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Freight spending and volume for truckload movement continued to climb in the third quarter of 2021, according to the new U.S. Bank Freight Payment Index. However, several headwinds – including persistent supply chain challenges, weather and the economic impact of the COVID-19 Delta variant – caused the number of shipments in the third quarter to increase at a slower rate than the previous quarter.
Third quarter spending by shippers – up 32.6% year-over-year and 5.6% over the second quarter – again pushed the spending metric to its highest level in the history of the U.S. Bank Freight Payment Index. Increased demand for freight transportation at the same time the trucking industry faces very tight capacity is driving the higher costs. Not only is the truck driver shortage causing limited truck capacity, but now the industry is facing a lack of new equipment, including trucks and trailers. During the third quarter, trucking manufacturers were unable to deliver the needed equipment due to broader manufacturing supply chain issues.
“Our new spending data reflects what we’re hearing on the ground from our clients: there’s high demand for truck freight transportation, but truck capacity is limited by both persistent issues of continued driver shortages and emerging challenges of equipment,” said Bobby Holland, U.S. Bank vice president and director of Freight Data Solutions. “The industry is working tirelessly to meet the increasing demand, but these challenges will take time to address.”
In addition to the 1.5% increase in shipments over second quarter levels, the U.S. Bank National Shipments Index rose 2.4% year-over-year. This is a slowdown from the second quarter, when shipments rose 4.4% sequentially and 6.8% year-over-year. Three of the five regions (Northeast, Southwest and West) saw growth in shipments versus the third quarter of 2020, while two (Southeast and Midwest) contracted.
“When you consider the slight slowdown in the economy due to the Delta variant, disruptions in the Southeast due to Hurricane Ida, and auto manufacturing plant shutdowns in the Midwest, the slower shipment growth makes sense,” said Bob Costello, senior vice president and chief economist for the American Trucking Associations. “The West region provided a significant boost for the national shipment volume as a record number of imports came in with retailers scrambling to get inventory before the holidays, offsetting some of the softness in the Midwest and Southeast.”
In addition to the 5.6% increase in spending over second quarter levels, the U.S. Bank National Spend Index rose 32.6% year-over-year. In the second quarter, spending increased 10.1% sequentially and a record 44% year-over-year. Additionally, in the third quarter, each of the five regions saw growth in spend from the previous quarter, ranging from a 13.8% increase in the West to 3% in the Midwest.
Third quarter: 13.8% increase
Year over year: 17.3% increase
Third quarter: 15.7% increase
Year over year: 44% increase
The West had the largest gains among all regions, both quarter-over-quarter and year-over-year, thanks to a high volume of imports through the West Coast seaports. The large spend increase was due in part to continued strong freight rates as retailers nationwide replenish their inventories from historic lows ahead of the holiday season.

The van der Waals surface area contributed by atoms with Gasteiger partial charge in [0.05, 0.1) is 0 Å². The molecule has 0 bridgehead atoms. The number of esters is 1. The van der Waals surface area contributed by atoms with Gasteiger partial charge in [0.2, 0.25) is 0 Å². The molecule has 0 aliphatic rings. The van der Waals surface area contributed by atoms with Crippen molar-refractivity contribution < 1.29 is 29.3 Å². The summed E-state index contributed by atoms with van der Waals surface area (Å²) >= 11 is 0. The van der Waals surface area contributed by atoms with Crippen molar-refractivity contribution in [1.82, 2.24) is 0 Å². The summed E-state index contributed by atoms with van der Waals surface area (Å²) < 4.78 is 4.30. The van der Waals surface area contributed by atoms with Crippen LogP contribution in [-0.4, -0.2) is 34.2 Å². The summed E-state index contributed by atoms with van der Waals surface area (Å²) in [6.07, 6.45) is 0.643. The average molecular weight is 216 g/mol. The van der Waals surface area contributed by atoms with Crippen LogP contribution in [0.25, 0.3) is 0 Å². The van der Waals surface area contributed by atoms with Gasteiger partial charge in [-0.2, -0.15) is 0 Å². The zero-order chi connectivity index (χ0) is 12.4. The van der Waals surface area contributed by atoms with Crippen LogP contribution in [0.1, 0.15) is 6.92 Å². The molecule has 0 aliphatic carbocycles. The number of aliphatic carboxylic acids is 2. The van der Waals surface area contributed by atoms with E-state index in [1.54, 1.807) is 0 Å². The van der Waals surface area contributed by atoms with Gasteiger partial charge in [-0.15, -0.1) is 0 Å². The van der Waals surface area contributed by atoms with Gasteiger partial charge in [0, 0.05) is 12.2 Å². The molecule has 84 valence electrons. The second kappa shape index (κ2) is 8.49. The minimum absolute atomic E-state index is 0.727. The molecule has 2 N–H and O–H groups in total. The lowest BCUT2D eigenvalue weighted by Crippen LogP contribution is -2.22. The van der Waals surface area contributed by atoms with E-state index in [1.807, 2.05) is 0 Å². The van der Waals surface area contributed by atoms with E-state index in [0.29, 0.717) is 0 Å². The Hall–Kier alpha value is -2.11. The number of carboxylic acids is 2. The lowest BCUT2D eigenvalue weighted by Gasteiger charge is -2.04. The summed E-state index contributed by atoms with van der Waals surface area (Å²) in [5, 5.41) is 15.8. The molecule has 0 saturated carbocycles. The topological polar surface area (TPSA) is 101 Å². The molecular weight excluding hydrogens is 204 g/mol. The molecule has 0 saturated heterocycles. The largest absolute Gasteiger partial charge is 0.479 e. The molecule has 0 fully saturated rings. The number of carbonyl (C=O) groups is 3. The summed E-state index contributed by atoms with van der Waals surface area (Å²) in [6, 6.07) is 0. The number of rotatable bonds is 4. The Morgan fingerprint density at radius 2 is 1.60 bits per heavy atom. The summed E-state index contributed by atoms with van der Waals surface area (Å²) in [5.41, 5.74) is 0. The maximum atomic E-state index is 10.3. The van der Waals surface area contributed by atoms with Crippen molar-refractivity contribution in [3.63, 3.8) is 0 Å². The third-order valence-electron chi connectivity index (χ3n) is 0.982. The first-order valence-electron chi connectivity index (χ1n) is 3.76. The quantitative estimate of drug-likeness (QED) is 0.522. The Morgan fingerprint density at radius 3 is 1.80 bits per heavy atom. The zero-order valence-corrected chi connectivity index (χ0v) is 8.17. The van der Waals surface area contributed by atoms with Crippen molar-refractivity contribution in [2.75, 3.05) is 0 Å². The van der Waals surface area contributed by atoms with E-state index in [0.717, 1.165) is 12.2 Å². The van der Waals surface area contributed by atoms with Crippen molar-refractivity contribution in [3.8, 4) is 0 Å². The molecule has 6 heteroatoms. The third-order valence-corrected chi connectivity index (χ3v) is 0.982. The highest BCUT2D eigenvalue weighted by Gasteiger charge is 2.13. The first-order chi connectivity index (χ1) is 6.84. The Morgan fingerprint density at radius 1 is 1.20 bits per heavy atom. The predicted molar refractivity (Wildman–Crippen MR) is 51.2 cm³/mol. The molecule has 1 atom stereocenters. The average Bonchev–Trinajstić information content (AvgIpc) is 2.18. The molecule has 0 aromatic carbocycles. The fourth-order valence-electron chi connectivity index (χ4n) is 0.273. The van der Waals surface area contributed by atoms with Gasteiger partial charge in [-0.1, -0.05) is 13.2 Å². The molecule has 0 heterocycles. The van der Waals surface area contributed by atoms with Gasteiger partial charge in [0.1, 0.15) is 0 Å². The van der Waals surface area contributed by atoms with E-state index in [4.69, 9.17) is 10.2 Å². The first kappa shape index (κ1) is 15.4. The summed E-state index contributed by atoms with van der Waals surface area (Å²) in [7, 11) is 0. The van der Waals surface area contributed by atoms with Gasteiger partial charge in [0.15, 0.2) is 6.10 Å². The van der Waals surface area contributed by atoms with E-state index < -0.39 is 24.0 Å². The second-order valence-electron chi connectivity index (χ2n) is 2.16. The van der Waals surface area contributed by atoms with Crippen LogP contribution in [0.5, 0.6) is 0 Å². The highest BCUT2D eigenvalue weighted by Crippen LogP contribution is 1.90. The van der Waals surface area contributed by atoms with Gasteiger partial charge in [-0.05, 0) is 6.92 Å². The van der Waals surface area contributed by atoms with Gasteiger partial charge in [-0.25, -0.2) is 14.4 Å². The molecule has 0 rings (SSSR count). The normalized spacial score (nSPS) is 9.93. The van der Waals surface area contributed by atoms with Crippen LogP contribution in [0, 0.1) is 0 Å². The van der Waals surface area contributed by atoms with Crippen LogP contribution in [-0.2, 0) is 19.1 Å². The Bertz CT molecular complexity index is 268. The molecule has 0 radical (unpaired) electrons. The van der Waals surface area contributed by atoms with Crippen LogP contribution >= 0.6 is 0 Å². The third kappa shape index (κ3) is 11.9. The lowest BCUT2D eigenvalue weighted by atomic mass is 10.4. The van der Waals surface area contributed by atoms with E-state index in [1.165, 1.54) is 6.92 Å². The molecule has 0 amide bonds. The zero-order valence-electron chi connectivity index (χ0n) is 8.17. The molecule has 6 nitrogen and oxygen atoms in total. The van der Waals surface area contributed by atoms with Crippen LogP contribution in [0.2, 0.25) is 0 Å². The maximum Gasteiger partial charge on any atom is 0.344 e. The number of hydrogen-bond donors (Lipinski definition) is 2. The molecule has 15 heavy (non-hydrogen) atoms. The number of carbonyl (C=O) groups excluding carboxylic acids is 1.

Third quarter: -0.7% decrease
Year over year: -5.2% decrease
Third quarter: 3% increase
Year over year: 26% increase
This quarter marked the sixth straight year-over-year decrease in shipments for the Midwest. The steep slowdown in auto production during the third quarter hurt Midwest freight levels. Despite the lower volume, truck freight spending increased. This was due in part to tight capacity because of the truck driver shortage and lack of new equipment. Moreover, higher diesel prices drove up fuel surcharges.
Third quarter: 5.1% increase
Year over year: 1.7% increase
Third quarter: 3.1% increase
Year over year: 31.7% increase
The 5.1% increase in volume is the largest quarter-to-quarter increase in two years. The region may have been impacted less by the COVID-19 Delta variant, which helped with household consumption. With a large population, retail sales are a big part of freight volumes.
Third quarter: -2.9% decrease
Year over year: 3.6% increase
Third quarter: 3.6% increase
Year over year: 34.7% increase
Recently one of the stronger regions for truck freight volume, third quarter shipments in the region were negatively impacted by strong tropical storms, including Hurricane Ida, and a surge in the COVID-19 Delta variant. A decline in auto production last quarter also hampered freight levels. Freight spending in the region was pushed higher due to constrained motor carrier supply and rising fuel surcharges.
Third quarter: 1.9% increase
Year over year: 4.3% increase
Third quarter: 5.9% increase
Year over year: 26.8% increase
With housing starts growing in this region, as well as consumption and oil production, Southwest freight volume in the third quarter hit its highest point in two years. Shipments were also boosted by a surge in truck freight volumes with Mexico.
To see the full report including in-depth regional data, visit the U.S. Bank Freight Payment Index website. For more than 20 years, organizations have turned to U.S. Bank Freight Payment for the service, reliability, and security that only a bank can provide. The U.S. Bank Freight Payment Index measures quantitative changes in freight shipments and spend activity based on data from transactions processed through U.S. Bank Freight Payment. The business processed $31.4 billion in 2020 for some of the world’s largest corporations and government agencies.
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